Definition Edit

Electronic credentials are

[d]igital documents used in authentication that bind an identity or an attribute to a subscriber's token.[1]

Overview Edit

There are a variety of electronic credential types in use today, and new types of credentials are constantly being created. At a minimum, credentials include identifying information that permits recovery of the records of the registration associated with the credentials and a name that is associated with the subscriber. In every case, given the issuer and the identifying information in the credential, it must be possible to recover the registration records upon which the credentials are based.

Electronic credentials may be general-purpose credentials or targeted to a particular verifier. Some common types of credentials are:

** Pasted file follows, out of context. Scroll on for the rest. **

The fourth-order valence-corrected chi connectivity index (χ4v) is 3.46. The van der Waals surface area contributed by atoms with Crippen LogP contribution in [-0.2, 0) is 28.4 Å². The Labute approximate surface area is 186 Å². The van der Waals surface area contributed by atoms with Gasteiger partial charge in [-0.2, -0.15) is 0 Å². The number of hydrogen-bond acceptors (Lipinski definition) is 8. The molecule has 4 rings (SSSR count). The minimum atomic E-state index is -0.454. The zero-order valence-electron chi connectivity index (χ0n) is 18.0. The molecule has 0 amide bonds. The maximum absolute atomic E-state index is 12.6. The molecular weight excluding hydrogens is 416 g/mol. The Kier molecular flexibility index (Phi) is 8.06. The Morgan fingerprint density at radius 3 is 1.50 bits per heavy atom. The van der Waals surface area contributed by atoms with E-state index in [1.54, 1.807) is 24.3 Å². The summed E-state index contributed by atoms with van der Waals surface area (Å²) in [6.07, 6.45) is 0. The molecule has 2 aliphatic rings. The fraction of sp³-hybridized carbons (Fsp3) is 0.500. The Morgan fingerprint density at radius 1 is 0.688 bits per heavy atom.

Electronic credentials may be stored as data in a directory or database. These credentials may be digitally signed objects (e.g., X.509 certificates), in which case their integrity may be verified. In this case, the directory or database may be an untrusted entity, since the data it supplies is self-authenticating. Alternatively, the directory or database server may be a trusted entity that authenticates itself to the relying party or verifier. When the directory or database server is trusted, unsigned credentials may simply be stored as unsigned data.

References Edit

  1. NIST, Electronic Authentication Guideline 5 (NIST Special Publication 800-63) (Apr. 2006) (full-text).

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